36. Luers AL, Moser SC (2006) Preparing for the impacts of climate change in California: opportunities and constraints for adaptation. California Climate Change Center White PaperGoogle Scholar
  37. Lynch AH, Tryhorn L, Abramson R (2008) Working at the boundary: facilitating interdisciplinarity in climate change adaptation research. Bull Am Meteorol Soc 89:169–179. doi: 10.1175/BAMS-89-2-169 CrossRefGoogle Scholar
  38. Martins RD, Ferreira LC (2011) Governing climate change: urbanization, vulnerability and challenges for the north coast of the state of São Paulo, Brazil. Sustentabilidade em Debate Brasília 2(2): 55–82. ISSN 2179-9067.
  39. McSweeney C, New M, Lizcano G, Xu L (2010) The UNDP climate change country profiles: improving the accessibility of observed and projected climate information for studies of climate change in developing countries. Bull Am Meteorol Soc 91:157–166. doi: 10.1175/2009BAMS2826.1 CrossRefGoogle Scholar
  40. Measham TG, Preston BL, Smith TF, Brooke C, Gorddard R, Withycombe G, Morrison C (2011) Adapting to climate change through local municipal planning: barriers and challenges. Mitig Adapt Strat Glob Change 16(8):889–909. doi: 10.1007/s11027-011-9301-2 CrossRefGoogle Scholar
  41. Moser SC, Ekstrom JA (2010) A framework to diagnose barriers to climate change adaptation. Proc Natl Acad Sci USA 107:22026–22031. doi: 10.1073/pnas.1007887107 CrossRefGoogle Scholar
  42. Nelson DR, Adger NW, Brown K (2007) Adaptation to environmental change: contributions of a resilience framework. Annu Rev Environ Resour 32:395–419CrossRefGoogle Scholar
  43. PROVIA (2013) PROVIA guidance on assessing vulnerability, impacts and adaptation to climate change. Consultation document, United Nations Environment Programme, Nairobi, KenyaGoogle Scholar
  44. Runharr H, Mees H, Wardekk A, van der Sluijs J, Driesse PPJ (2012) Adapation to climate change-related risk in Dutch urban areas: stimuli and barriers. Reg Environ Change 12:777–790. doi: 10.1007/s10113-012-0292-7) CrossRefGoogle Scholar
  45. Sakai RO, Cartacho DL, Arasaki E, Alfredini P, Pezzoli A, De Sousa WC Jr, Rosso M, Magni L (2013) Extreme events assessment methodology coupling debris flow, flooding and tidal levels in the coastal floodplain of the San Paulo North Coast (Brazil). Int J Geo Sci 4(5B):30–38CrossRefGoogle Scholar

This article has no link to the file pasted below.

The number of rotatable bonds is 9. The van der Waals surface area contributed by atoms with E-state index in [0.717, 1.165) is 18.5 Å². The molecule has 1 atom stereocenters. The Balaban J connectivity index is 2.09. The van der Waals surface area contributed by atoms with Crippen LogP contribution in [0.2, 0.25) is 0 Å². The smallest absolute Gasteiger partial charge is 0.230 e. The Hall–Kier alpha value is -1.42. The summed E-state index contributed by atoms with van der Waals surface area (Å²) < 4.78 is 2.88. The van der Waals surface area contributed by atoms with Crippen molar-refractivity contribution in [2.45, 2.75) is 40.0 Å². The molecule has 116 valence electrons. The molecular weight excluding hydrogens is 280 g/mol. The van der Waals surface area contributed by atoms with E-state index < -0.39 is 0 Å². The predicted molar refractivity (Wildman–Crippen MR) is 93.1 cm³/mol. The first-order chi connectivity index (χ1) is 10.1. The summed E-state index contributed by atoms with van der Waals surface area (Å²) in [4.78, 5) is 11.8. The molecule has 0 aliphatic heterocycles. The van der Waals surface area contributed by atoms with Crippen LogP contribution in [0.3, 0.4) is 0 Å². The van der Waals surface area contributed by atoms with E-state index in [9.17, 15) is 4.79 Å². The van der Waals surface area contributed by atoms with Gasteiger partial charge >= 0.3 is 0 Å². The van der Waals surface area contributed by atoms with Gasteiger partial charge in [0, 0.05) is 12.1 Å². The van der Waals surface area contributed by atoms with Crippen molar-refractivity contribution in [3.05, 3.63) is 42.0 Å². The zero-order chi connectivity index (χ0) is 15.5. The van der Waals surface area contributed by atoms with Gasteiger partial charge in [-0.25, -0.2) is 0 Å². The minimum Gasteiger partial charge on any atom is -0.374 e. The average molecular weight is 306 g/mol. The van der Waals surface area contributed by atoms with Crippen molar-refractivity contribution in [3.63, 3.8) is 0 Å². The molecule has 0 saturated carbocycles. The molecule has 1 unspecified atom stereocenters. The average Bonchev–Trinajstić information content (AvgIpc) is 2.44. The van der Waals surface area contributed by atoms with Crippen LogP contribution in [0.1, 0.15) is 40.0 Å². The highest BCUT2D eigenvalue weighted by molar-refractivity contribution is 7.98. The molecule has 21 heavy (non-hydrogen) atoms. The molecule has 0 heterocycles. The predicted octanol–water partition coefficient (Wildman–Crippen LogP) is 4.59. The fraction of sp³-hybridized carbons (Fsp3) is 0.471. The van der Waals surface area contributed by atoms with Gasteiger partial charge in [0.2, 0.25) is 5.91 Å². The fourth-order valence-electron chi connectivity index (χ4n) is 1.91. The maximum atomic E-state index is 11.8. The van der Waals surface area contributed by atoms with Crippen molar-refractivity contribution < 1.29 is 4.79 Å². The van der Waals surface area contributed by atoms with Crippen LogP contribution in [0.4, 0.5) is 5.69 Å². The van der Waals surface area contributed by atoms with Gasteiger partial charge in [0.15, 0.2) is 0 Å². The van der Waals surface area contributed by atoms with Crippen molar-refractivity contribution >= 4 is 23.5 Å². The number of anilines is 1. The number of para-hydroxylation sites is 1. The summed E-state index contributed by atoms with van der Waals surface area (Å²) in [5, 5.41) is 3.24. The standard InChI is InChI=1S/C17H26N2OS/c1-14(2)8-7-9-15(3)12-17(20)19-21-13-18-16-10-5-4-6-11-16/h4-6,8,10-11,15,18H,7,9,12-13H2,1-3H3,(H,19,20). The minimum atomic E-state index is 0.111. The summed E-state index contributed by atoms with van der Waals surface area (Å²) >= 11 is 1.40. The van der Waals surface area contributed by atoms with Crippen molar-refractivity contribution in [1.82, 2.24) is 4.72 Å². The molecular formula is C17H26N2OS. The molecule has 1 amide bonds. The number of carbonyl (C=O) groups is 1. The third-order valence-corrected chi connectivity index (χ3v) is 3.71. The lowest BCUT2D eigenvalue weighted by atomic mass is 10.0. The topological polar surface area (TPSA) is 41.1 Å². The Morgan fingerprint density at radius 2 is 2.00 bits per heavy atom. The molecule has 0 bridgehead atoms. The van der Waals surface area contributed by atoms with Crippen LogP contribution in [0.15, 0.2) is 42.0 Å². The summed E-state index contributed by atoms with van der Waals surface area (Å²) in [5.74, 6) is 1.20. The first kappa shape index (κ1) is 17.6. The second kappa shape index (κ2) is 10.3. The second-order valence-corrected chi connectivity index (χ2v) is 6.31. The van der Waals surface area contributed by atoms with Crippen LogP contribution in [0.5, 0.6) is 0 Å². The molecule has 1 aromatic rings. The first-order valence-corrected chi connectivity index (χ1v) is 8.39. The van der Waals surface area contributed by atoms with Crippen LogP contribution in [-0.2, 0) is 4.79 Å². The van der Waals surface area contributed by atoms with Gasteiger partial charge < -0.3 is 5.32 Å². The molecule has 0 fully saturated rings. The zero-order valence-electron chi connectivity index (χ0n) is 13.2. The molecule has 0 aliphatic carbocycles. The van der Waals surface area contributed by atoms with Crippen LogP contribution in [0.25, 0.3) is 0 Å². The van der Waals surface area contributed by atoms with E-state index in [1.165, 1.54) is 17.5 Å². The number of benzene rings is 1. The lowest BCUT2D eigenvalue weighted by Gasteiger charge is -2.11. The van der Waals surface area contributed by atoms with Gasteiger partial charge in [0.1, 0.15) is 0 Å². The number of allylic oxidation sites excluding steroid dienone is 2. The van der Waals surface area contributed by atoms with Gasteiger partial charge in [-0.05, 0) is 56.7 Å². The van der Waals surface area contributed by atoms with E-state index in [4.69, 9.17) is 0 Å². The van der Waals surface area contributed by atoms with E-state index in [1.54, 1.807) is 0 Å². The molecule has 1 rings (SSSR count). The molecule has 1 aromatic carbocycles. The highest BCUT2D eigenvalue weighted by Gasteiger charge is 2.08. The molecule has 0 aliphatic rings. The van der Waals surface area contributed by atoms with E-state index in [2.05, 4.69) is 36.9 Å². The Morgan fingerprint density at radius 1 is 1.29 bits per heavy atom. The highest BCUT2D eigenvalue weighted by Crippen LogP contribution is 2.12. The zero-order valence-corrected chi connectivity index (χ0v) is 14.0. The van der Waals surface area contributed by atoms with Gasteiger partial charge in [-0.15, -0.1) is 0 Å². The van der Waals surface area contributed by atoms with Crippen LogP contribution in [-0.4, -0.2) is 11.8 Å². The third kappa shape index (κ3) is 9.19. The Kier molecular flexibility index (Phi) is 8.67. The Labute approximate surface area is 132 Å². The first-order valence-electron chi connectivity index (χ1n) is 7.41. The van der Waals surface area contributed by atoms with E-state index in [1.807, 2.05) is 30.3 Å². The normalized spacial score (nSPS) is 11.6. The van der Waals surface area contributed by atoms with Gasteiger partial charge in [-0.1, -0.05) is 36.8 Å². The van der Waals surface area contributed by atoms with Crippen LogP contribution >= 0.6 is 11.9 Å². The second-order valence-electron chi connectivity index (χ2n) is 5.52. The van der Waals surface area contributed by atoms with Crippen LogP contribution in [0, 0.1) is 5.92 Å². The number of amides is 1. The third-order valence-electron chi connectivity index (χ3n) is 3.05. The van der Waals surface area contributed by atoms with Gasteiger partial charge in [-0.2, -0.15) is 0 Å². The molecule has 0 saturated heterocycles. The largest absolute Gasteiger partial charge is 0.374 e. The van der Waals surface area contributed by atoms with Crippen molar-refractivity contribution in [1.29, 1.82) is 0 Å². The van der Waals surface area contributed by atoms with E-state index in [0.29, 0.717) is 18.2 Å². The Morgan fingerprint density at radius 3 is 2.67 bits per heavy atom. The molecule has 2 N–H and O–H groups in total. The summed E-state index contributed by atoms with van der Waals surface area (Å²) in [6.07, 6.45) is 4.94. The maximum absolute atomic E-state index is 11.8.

46. Sales RFM Jr (2009) Vulnerability and adaptation of coastal communities to climate variability and sea-level rise: their implications for integrated coastal management in Cavite City, Philippines. Ocean Coast Manag 52:395–404. doi: 10.1016/j.ocecoaman.2009.04.007 CrossRefGoogle Scholar
  47. São Paulo (Estado) (2009) Law nº. 13.798. Política Estadual de Mudanças Climáticas—PEMC. Accessed 26 Dec 2015
  48. Shaw J, Danese C, Stocker L (2013) Spanning the boundary between climate science and coastal communities: opportunities and challenges. Ocean Coast Manag 86:80–87. doi: 10.1016/j.ocecoaman.2012.11.008 CrossRefGoogle Scholar
  49. Small C, Nicholls RJ (2003) A global analysis of human settlement in coastal zones. J Coast Res 19(584):599Google Scholar
  50. Spence A, Poortinga W, Butler C, Pidgeon N (2011) Perceptions of climate change and willingness to save energy related to flood experience. Nat Clim Change 1:46–49. doi: 10.1038/nclimate1059 CrossRefGoogle Scholar
  51. Taylor D, Olwig MF, Chhetri N (2012) Adaptation as innovation, innovation as adaptation: an institutional approach to climate change. Appl Geogr 33:107–111. doi: 10.1016/j.apgeog.2011.10.011 CrossRefGoogle Scholar
  52. Teixeira LR (2013) Megaprojetos no litoral norte paulista: o papel dos grandes empreendimentos de infraestrutura na transformação regional. Tese Doutorado em Ambiente e Sociedade. NEPAM-IFCH, CampinasGoogle Scholar
  53. Tribbia J, Moser SC (2008) More than information: what coastal managers need to plan for climate change. Environ Sci Policy 11:315–328. doi: 10.1016/j.envsci.2008.01.003 CrossRefGoogle Scholar
  54. Vogel C, Moser SC, Kasperson RE, Dabelko GD (2007) Linking vulnerability, adaptation, and resilience science to practice: pathways, players, and partnerships. Glob Environ Change 17:349–364. doi: 10.1016/j.gloenvcha.2007.05.002 CrossRefGoogle Scholar

Copyright information

© Springer-Verlag Berlin Heidelberg 2017

Authors and Affiliations

  • Eliane Simões
    • 1
  • Wilson C. de Sousa Junior
    • 1
  • Débora M. de Freitas
    • 1
    • 2
  • Morena Mills
    • 3
  • Allan Y. Iwama
    • 1
  • Isabel Gonçalves
    • 1
  • Débora Olivato
    • 1
  • Pedro Fidelman
    • 4
  1. 1.Department of Water Resources and EnvironmentAeronautics Institute of TechnologySão José dos CamposBrazil
  2. 2.Biosciences InstituteSão Paulo State University-UNESPSão VicenteBrazil
  3. 3.Department of Life SciencesImperial College LondonAscotUK
  4. 4.Sustainability Research CentreUniversity of the Sunshine CoastSippy DownsAustralia

Personalised recommendations